The US Food and Drug Administration warned consumers to “use extreme care” when buying any kinds of drugs over the Internet that claim to prevent, treat, diagnose or cure the H1N1 or Swine flu virus.
The FDA warning comes after the government agency purchased and analyzed several products from the Internet that claimed to be “Tamiflu.”
“One of the orders, which arrived in an unmarked envelope with a postmark from India, consisted of unlabeled, white tablets taped between two pieces of paper. When analyzed by the FDA, the tablets were found to contain talc and acetaminophen, but none of the active ingredient oseltamivir,” the FDA said in a statement. The website was gone shortly after the FDA placed the order.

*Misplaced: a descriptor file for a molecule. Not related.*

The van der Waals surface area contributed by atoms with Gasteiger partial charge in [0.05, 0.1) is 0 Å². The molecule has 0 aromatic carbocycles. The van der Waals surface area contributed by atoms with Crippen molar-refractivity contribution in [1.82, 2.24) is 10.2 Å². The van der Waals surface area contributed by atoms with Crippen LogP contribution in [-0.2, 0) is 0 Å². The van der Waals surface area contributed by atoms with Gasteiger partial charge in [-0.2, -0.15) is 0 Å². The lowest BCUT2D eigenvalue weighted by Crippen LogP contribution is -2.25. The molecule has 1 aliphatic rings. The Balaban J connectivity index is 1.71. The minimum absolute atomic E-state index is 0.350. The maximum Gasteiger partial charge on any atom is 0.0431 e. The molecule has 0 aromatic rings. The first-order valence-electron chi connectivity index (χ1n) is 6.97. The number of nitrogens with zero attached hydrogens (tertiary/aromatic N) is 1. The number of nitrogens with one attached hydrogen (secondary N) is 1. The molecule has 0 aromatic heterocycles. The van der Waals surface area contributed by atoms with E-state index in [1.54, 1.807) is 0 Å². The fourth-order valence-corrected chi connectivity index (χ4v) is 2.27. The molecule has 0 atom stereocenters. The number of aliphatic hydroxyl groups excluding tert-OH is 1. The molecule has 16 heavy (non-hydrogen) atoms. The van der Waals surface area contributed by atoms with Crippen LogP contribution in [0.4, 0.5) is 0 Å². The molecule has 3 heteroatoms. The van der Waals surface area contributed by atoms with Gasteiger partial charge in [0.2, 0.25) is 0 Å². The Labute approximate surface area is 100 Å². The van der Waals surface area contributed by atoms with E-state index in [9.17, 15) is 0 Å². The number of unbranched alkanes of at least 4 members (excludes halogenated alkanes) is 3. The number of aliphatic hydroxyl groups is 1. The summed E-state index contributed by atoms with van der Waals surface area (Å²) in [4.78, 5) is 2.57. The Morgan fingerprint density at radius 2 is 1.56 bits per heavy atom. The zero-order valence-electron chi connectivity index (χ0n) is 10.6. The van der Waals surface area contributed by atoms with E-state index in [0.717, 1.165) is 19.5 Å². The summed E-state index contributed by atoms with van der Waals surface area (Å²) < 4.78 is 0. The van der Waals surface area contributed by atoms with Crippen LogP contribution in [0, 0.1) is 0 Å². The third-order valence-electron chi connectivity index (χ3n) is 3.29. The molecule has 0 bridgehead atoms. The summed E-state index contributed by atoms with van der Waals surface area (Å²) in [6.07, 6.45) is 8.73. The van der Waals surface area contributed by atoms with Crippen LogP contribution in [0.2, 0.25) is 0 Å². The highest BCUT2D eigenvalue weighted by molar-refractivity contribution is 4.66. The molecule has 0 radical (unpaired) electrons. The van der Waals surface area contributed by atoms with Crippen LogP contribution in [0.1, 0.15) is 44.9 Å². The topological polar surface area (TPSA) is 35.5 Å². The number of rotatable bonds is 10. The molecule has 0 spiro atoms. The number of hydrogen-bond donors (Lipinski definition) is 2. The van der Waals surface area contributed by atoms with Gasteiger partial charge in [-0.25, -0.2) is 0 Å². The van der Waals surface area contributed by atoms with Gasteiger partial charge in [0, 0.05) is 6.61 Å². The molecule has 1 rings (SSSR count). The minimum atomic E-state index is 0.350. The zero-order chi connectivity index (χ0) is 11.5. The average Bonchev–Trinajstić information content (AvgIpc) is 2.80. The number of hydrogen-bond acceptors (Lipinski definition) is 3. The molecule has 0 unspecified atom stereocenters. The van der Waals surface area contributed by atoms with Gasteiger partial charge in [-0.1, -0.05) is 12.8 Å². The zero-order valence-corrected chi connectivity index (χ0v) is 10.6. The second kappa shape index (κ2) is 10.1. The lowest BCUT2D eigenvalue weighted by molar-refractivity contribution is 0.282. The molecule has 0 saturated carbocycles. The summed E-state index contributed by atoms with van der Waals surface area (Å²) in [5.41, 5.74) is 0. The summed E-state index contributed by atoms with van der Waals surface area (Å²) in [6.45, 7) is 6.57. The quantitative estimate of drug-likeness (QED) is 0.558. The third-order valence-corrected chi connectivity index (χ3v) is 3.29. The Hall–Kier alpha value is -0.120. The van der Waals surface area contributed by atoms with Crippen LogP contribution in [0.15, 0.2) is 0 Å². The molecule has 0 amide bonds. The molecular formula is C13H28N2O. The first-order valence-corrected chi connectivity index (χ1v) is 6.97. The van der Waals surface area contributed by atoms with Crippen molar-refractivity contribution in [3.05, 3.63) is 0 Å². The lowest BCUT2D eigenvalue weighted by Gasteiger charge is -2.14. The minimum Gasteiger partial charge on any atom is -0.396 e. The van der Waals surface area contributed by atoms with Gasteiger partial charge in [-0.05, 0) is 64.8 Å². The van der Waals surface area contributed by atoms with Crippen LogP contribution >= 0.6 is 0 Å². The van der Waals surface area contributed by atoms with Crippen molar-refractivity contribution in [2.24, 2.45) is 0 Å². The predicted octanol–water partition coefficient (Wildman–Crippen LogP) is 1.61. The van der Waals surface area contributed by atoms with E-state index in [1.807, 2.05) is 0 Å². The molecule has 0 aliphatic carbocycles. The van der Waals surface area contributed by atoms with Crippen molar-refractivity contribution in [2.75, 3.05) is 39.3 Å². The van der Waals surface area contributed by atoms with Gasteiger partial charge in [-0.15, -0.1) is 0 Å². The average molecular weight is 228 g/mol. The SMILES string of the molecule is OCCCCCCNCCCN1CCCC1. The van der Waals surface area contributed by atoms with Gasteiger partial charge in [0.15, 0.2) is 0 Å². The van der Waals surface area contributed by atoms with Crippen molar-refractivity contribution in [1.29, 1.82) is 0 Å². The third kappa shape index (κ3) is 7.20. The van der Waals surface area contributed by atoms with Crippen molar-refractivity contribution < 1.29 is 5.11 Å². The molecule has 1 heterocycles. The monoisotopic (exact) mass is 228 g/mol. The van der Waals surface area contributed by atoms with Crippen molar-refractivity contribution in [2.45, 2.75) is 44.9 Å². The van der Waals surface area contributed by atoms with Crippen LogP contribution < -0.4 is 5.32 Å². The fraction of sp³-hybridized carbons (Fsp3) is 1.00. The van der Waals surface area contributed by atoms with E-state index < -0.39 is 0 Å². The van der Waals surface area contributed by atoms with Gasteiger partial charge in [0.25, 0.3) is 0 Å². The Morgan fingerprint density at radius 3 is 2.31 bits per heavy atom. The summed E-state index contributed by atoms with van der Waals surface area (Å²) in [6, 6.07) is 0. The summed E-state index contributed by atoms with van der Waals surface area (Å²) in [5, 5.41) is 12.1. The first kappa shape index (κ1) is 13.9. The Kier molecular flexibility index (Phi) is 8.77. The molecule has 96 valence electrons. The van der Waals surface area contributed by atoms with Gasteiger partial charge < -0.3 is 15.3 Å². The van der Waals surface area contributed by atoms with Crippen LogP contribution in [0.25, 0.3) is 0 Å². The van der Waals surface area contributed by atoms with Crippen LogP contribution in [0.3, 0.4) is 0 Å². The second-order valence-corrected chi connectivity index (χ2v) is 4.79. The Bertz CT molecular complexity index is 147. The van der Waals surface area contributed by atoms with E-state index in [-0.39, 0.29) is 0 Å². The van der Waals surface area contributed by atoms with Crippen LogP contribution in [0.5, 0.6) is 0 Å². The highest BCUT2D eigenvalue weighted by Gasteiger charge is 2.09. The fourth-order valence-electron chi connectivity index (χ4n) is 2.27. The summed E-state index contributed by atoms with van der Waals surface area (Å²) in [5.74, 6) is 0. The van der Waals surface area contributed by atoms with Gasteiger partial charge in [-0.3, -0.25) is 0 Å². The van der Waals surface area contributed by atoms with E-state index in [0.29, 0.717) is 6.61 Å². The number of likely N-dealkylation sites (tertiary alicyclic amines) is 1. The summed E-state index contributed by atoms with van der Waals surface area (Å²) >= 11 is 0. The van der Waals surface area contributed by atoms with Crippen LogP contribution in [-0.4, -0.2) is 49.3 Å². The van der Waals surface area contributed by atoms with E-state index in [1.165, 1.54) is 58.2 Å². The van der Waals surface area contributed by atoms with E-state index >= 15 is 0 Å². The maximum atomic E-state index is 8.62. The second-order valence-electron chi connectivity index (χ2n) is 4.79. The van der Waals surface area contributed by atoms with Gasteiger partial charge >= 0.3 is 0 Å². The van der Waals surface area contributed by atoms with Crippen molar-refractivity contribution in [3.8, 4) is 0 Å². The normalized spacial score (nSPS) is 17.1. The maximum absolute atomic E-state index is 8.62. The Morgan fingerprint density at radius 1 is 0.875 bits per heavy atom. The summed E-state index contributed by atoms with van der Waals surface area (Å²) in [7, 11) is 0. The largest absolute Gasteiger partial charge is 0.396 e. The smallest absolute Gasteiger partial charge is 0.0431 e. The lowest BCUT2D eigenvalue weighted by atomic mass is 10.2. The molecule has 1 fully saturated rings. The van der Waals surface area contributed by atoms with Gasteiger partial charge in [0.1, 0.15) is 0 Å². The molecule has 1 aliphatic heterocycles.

At the same time, the FDA also purchased four other products that arrived with various levels of Tamiflu, but were not approved for use in the US.
“Products that are offered for sale online with claims to diagnose, prevent, mitigate, treat or cure the 2009 H1N1 influenza virus must be carefully evaluated,” said FDA Commissioner Dr. Margaret A. Hamburg. “Medicines purchased from websites operating outside the law put consumers at increased risk due to a higher potential that the products will be counterfeit, impure, contaminated, or have too little or too much of the active ingredient.”
Two prescription antiviral drugs are approved by the FDA to treat or prevent the H1N1 virus: Tamiflu and Relenza. Consumers can also visit FDA’s website for tips about how to protect themselves when buying medicines online.